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Honestly, I think automation's real near-term threat to airline jobs is not a reduction of the number of pilots needed per flight, but a simple reduction in demand for flights. We're (supposedly) five or ten years from a point where autonomous cars can drive point-to-point with no need for human oversight. What happens to the consumer demand for an airline ticket when that happens? I'd imagine a lot of people would be more OK with making a ten or twelve hour drive if they could sleep, drink, watch a movie, etc., during that drive. No security lines, bring all the liquids you want, pull over and grab a bite to eat, and you already have a vehicle at your destination. Obviously your NY to LA flights are probably safe, as is anything over water for obvious reasons, but I think driverless cars will effectively kill any airline routes shorter than an eight hour drive, and weaken the ones from eight to twelve hours.

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18 minutes ago, sforron said:

Honestly, I think automation's real near-term threat to airline jobs is not a reduction of the number of pilots needed per flight, but a simple reduction in demand for flights. We're (supposedly) five or ten years from a point where autonomous cars can drive point-to-point with no need for human oversight. What happens to the consumer demand for an airline ticket when that happens? I'd imagine a lot of people would be more OK with making a ten or twelve hour drive if they could sleep, drink, watch a movie, etc., during that drive. No security lines, bring all the liquids you want, pull over and grab a bite to eat, and you already have a vehicle at your destination. Obviously your NY to LA flights are probably safe, as is anything over water for obvious reasons, but I think driverless cars will effectively kill any airline routes shorter than an eight hour drive, and weaken the ones from eight to twelve hours.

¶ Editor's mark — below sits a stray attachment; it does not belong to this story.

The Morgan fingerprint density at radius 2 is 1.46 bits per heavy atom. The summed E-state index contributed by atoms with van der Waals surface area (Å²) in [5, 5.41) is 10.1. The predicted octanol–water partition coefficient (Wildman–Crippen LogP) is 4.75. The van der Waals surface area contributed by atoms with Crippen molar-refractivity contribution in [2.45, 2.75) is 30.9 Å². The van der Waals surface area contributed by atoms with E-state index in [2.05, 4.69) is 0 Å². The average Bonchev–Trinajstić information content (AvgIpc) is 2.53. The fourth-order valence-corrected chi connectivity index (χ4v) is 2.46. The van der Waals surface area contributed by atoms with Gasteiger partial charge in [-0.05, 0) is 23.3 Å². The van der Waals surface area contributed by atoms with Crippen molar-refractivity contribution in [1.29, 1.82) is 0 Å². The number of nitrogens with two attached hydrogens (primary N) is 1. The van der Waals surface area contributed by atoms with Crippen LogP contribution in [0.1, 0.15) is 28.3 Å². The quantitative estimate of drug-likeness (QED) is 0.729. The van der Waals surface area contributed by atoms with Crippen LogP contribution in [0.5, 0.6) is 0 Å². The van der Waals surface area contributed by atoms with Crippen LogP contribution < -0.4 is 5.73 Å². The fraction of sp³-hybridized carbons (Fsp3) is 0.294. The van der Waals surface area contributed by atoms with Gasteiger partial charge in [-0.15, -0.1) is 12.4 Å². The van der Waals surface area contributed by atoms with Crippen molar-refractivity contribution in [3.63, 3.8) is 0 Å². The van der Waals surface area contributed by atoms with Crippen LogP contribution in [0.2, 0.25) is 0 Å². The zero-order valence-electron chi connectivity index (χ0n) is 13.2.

And that bank vacuum tube train thingy that Elon mentioned once that for some reason people took seriously.

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1 hour ago, sforron said:

I'd imagine a lot of people would be more OK with making a ten or twelve hour drive if they could sleep, drink, watch a movie, etc., during that drive.

From the google machine:

DEN-PHX: 13:52 driving time/862 mi. Assuming 35 mpg, that's almost $60 one way in gas alone

On Frontier (terrible, I know): 1:50 flight time, $87 round trip

That gives you 5+ hours on the ground (an hour either side for security) and over $30 in PHX to grab a Whataburger and some Hop Knots and then fly back to DEN. Time > $ to a lot of people.

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52 minutes ago, Day Man said:

From the google machine:

DEN-PHX: 13:52 driving time/862 mi. Assuming 35 mpg, that's almost $60 one way in gas alone

On Frontier (terrible, I know): 1:50 flight time, $87 round trip

That gives you 5+ hours on the ground (an hour either side for security) and over $30 in PHX to grab a Whataburger and some Hop Knots and then fly back to DEN. Time > $ to a lot of people.

Yeah, like I said I don't think it will kill the mid-range hauls. But even in your Denver-Phoenix example, if I'm moving a family of four, and some bags, your $87 Frontier flight is now more like $600. Is ten hours of my time worth $500+ in savings? Maybe. A lot of people will say yes, I bet.

And keep in mind the driverless car side of the equation is going to get better over time. The first cars to come out with that feature will look just like a regular car, but ten years after that you're going to have cars with lie-flat beds or couches, designed in large part for comfort over long distances. If I can go to sleep in Denver and wake up in Phoenix (more or less), that seems a lot better than driving to the airport, paying for parking, paying for bags, getting groped by the polyester pants brigade, being at the mercy of wx / mx / labor issues, potentially getting "re-accommodated," having to rent a car at my destination, etc., etc.

As far as the Elon Musk tube idea goes, the in-feasibility of that project is demonstrated by Musk's numbers depending on the state-of-the-art, never-before-tried, underground vacuum tunnel to cost only ~50% more per mile than an asphalt highway. This is when Boston's Big Dig took 25 years and $22 billion digging a 3.5 mile highway tunnel.

Edited by sforron